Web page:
Impact of analysis of frozen-section margin on reoperation rates in women undergoing lumpectomy for breast cancer: Evaluation of the National Surgical Quality Improvement Program data

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Abstract

Background.

Reoperation for positive margins after lumpectomy for breast cancer is common. Intraoperative analysis of frozen-section (FS) margins permits immediate re-excision, avoiding reoperation. The aim of this study was to compare reoperation rates between an institution using routine FS analysis of all margins and the National Surgical Quality Improvement Program (NSQIP) data.

Methods.

We designed a retrospective cohort analysis comparing the NSQIP data from a FS single institution with the national NSQIP data from 2006 to 2010. Women undergoing lumpectomy for cancer were identified (N = 24,217), and reoperation rates were compared by the use of χ2 analyses and multivariable logistic regression. During this time period, NSQIP did not differentiate between reoperations for complications or oncologic reasons. Reoperation rates for mastectomy patients (N = 21,734) and lumpectomy patients without cancer (N = 2,777) over the same time period were analyzed as controls, because reoperations after these procedures likely would be for reasons other than positive margins.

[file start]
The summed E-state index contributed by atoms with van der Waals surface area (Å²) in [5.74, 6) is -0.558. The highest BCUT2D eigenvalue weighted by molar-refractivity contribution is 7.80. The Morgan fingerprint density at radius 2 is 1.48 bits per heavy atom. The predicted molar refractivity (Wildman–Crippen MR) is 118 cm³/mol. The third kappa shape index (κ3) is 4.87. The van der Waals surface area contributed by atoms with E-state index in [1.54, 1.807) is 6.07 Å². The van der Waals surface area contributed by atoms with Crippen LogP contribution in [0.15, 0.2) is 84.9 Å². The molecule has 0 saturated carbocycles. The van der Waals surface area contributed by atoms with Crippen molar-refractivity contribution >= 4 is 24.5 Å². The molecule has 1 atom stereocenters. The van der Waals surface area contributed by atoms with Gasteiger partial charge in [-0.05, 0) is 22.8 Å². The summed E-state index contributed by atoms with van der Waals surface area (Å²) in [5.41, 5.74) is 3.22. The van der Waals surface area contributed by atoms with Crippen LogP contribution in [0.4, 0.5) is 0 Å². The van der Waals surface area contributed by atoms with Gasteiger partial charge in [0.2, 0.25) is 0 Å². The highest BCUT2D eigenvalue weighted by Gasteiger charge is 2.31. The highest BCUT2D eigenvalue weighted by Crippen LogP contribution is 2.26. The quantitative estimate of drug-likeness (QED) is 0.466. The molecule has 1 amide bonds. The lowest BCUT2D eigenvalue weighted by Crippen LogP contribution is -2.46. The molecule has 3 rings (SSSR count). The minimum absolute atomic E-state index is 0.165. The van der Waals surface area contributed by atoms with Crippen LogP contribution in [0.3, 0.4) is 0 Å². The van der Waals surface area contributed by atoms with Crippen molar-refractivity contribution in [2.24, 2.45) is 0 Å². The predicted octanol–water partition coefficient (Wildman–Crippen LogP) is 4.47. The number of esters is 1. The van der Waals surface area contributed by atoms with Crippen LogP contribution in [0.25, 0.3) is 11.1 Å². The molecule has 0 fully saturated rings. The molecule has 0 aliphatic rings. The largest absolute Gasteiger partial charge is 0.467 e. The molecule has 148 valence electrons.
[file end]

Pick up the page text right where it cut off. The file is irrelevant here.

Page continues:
Results.

The 30-day reoperation rate after lumpectomy for cancer was greater nationally than at the FS institution (13.2% vs 3.6%, P < .001). Multivariable analysis showed that patients in the national NSQIP data set were over four times as likely to undergo reoperation as those at the FS institution's (odds ratio 4.19). The reoperation rates were similar between the two, both for patients undergoing mastectomy (4.7% vs 4.5%, P = .84) and those undergoing lumpectomy for benign diagnosis (2.9% vs 5.9%, P = .39).

Conclusion.

Intraoperative FS margin analysis decreases the number of reoperations for patients undergoing breast conservation for breast cancer. This technique has important implications for patient satisfaction and cost of care.

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